5th Grade Students Wrap Up Tallit Workshop

On Monday, December 10th, 5th Graders and 6th Grade lateral entry students presented their finished tallitot to their parents as they concluded a five-part tallit workshop.

The workshop, which began in October, is the result of a community partnership with the Jewish Community Center (JCC) and Krieger Schechter Day School (KSDS). It was designed to give students a deeper understanding of the meaning and beauty of wearing a tallit by giving each student the opportunity to create his/her own tallit by hand using KSDS’s brand new, state-of-the-art Abramoff MakerSpace.

Rabbi Jessy Dressin, JCC’s Director of Jewish Life, and Jodi Wahlberg, KSDS’s Director of Community Partnerships and Middle School teacher, pioneered this interactive, integrated project in 2017 as a way to enhance the KSDS curriculum and t’fillah experience. The program had such a positive impact on our Middle School students that they decided to continue it this year and going forward. 

The project started with students picking out their material from fabric that was purchased by KSDS 8th Graders during their ten day trip to Israel. Students then met with local rabbinical leaders, Rabbis Rachel Blatt, Miriam Burg, Jessy Dressin, Jeremy Fierstein, Andy Gordon, Joshua Gruenberg, Moshe Schwartz and Debi Wechsler to select a meaningful text for the atara that they would read each time they wore their tallit.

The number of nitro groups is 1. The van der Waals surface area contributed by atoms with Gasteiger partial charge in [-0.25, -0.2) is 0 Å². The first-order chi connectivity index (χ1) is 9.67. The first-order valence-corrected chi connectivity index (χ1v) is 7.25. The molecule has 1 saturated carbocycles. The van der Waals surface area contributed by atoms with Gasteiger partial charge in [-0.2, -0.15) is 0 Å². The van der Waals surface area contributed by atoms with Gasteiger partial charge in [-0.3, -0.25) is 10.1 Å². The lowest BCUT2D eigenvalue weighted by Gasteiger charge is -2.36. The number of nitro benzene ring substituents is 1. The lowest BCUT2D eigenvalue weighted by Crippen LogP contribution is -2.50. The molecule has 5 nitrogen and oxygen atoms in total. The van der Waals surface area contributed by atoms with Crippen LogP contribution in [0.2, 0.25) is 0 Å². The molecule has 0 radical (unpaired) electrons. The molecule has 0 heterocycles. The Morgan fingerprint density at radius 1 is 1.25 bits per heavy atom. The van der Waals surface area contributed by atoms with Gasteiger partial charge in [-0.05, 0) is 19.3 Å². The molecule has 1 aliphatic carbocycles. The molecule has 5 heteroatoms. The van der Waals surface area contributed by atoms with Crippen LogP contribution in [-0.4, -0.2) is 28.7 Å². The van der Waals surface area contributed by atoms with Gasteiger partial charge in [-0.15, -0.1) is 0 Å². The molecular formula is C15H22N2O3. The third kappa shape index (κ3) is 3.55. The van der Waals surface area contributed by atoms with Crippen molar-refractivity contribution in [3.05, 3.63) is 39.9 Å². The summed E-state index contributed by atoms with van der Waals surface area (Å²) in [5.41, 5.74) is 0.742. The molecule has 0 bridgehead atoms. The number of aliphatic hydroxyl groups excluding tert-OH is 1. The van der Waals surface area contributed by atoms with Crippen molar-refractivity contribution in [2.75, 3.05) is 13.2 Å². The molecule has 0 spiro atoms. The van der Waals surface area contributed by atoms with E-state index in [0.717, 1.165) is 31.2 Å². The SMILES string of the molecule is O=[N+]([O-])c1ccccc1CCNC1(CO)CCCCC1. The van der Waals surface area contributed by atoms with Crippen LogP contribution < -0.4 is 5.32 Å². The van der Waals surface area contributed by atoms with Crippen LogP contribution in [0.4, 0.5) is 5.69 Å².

With the guidance and expertise of KSDS teacher, Robin Nesky, a digital cutting machine in the school’s Abramoff MakerSpace was used during a subsequent session to cut out the student-selected text. Students then ironed the text onto the atara which was sewn onto each tallit.

In the final working session, students tied the tzitzit knots to turn the ordinary garment into a ritual garment, a tallit. Students learned about the significance of the number 613 in Gematria (numerical value). They worked together to tie the knots, often finding strategies to help each other when the tying became cumbersome or complicated. 

The workshop concluded on December 10th, with students proudly wearing their tallitot for the first time as they daven Shacharit. Students explained the process to a room full of parents and read their selected text, describing why it is meaningful to them.